Finding a helmet is a struggle sometimes, especially if you have a head shape that sits outside the normal range of sizes. We have collected the top mountain bike helmets for narrow or oval shaped heads so you don’t need to look any further!
The fit of a mountain bike helmet is crucial. If the helmet can move around on your head in a crash, it will mean you are not fully protected. But on the other hand, comfort is also key. If you have an ill-fitting bike helmet, it can cause headaches, neck pain, or just make you not want to wear it at all.
Fortunately, there are a few features you can look for in a mountain bike helmet that increase the chances of the helmet fitting. For example, a retention system that tightens equally around the helmet, not just the back. A modern helmet will have a fit system that keeps your head away from the shell of the helmet, giving a little more lee-way for narrower head shapes.
Another to consider is padding. Having a plush liner can make all the difference, transforming an ill-fitting bicycle helmet into a secure and comfortable lid. And while the helmet manufacturer may not have oval head shapes in mind when designing, they do try to make a helmet as comfortable and flexible as possible for a large range of head shapes.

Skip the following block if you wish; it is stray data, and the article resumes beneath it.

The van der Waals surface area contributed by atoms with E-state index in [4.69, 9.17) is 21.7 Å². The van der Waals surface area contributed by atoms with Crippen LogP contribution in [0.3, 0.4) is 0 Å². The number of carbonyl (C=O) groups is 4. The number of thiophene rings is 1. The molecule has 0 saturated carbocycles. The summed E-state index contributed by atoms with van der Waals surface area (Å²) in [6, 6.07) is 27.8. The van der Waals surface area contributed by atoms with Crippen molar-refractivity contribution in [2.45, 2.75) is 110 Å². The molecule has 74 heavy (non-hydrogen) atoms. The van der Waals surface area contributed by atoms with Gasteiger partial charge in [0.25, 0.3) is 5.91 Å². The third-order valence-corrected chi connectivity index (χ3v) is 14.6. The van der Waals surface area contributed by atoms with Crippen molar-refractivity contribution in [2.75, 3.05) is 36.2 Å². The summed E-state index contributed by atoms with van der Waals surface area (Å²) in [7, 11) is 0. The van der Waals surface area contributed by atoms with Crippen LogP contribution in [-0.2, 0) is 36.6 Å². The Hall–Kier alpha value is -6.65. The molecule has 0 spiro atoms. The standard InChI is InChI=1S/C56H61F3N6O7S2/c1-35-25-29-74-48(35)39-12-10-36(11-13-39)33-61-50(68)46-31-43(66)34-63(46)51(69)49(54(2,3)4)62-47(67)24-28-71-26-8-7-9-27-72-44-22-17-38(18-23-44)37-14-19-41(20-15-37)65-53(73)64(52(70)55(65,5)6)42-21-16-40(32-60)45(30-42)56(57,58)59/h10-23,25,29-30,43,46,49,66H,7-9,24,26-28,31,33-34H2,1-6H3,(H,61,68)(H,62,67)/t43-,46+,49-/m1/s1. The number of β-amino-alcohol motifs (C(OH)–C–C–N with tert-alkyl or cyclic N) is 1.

One thing we consider essential in all helmets these days, is slip-plane technology (such as MIPS or SPIN and many others). It provides a slip plane between the rider’s head and the shell of the helmet, allowing the shell of the bike helmet to move relative to the rider’s head in an angular crash. In doing so, it reduces the rotational energy transferred to the head, reducing the chances of brain damage. These days, we would never ride without it!
5 of the Best MTB Helmets for Narrow or Oval Shaped Heads
We have compiled a list of mountain bike helmets for people with narrow or oval-shaped heads.
- MIPS Technology
- Fantastic Ventilation
- Looks nice
- Fixed Visor
Giro is often reported as the best fitting brand for oval-shaped or narrow heads, and one of the better fitting helmets is the Giro Artex. It also makes use of the ever-important MIPS impact protection technology, which protects your head from brain damage following an angled impact.
The Giro Artex is a road helmet inspired design, but with all the necessary mountain biking technology. It has a fixed visor (although you can remove this if you want to go road riding) and slightly more coverage around the back of the head than a standard road helmet.
The Artex uses Giro’s Roc Loc 5 Air retention system. This system secures the bike helmet slightly off your head using symmetrical fitting. Effectively, this means that you won’t find any pressure points on the head as it tightens around the head, and your head is away from the more rigid shell.